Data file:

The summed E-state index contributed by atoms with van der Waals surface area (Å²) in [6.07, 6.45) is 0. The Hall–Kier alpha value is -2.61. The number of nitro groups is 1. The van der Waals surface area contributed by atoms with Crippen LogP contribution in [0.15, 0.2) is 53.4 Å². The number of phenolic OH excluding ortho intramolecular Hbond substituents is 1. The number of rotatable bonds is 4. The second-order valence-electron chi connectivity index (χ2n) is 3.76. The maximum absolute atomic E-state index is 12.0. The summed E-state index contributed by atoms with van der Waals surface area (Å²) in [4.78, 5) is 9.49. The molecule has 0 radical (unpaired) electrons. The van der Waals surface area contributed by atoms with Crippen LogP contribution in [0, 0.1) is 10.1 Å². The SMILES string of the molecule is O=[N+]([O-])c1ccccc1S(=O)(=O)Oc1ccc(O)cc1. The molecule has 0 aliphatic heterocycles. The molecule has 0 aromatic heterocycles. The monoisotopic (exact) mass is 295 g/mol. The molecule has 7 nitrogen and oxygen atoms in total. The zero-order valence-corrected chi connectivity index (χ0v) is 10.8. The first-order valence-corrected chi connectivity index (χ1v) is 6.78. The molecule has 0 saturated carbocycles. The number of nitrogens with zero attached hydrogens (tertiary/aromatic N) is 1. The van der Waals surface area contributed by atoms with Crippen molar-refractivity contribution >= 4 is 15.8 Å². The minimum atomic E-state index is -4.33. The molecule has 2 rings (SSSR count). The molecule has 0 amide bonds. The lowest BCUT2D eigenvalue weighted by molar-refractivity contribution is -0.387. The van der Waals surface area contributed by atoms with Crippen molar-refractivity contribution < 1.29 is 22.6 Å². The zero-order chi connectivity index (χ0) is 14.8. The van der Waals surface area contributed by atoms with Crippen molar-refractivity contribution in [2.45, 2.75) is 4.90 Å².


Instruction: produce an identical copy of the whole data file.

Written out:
The summed E-state index contributed by atoms with van der Waals surface area (Å²) in [6.07, 6.45) is 0. The Hall–Kier alpha value is -2.61. The number of nitro groups is 1. The van der Waals surface area contributed by atoms with Crippen LogP contribution in [0.15, 0.2) is 53.4 Å². The number of phenolic OH excluding ortho intramolecular Hbond substituents is 1. The number of rotatable bonds is 4. The second-order valence-electron chi connectivity index (χ2n) is 3.76. The maximum absolute atomic E-state index is 12.0. The summed E-state index contributed by atoms with van der Waals surface area (Å²) in [4.78, 5) is 9.49. The molecule has 0 radical (unpaired) electrons. The van der Waals surface area contributed by atoms with Crippen LogP contribution in [0, 0.1) is 10.1 Å². The SMILES string of the molecule is O=[N+]([O-])c1ccccc1S(=O)(=O)Oc1ccc(O)cc1. The molecule has 0 aliphatic heterocycles. The molecule has 0 aromatic heterocycles. The monoisotopic (exact) mass is 295 g/mol. The molecule has 7 nitrogen and oxygen atoms in total. The zero-order valence-corrected chi connectivity index (χ0v) is 10.8. The first-order valence-corrected chi connectivity index (χ1v) is 6.78. The molecule has 0 saturated carbocycles. The number of nitrogens with zero attached hydrogens (tertiary/aromatic N) is 1. The van der Waals surface area contributed by atoms with Crippen molar-refractivity contribution >= 4 is 15.8 Å². The minimum atomic E-state index is -4.33. The molecule has 2 rings (SSSR count). The molecule has 0 amide bonds. The lowest BCUT2D eigenvalue weighted by molar-refractivity contribution is -0.387. The van der Waals surface area contributed by atoms with Crippen molar-refractivity contribution < 1.29 is 22.6 Å². The zero-order chi connectivity index (χ0) is 14.8. The van der Waals surface area contributed by atoms with Crippen molar-refractivity contribution in [2.45, 2.75) is 4.90 Å².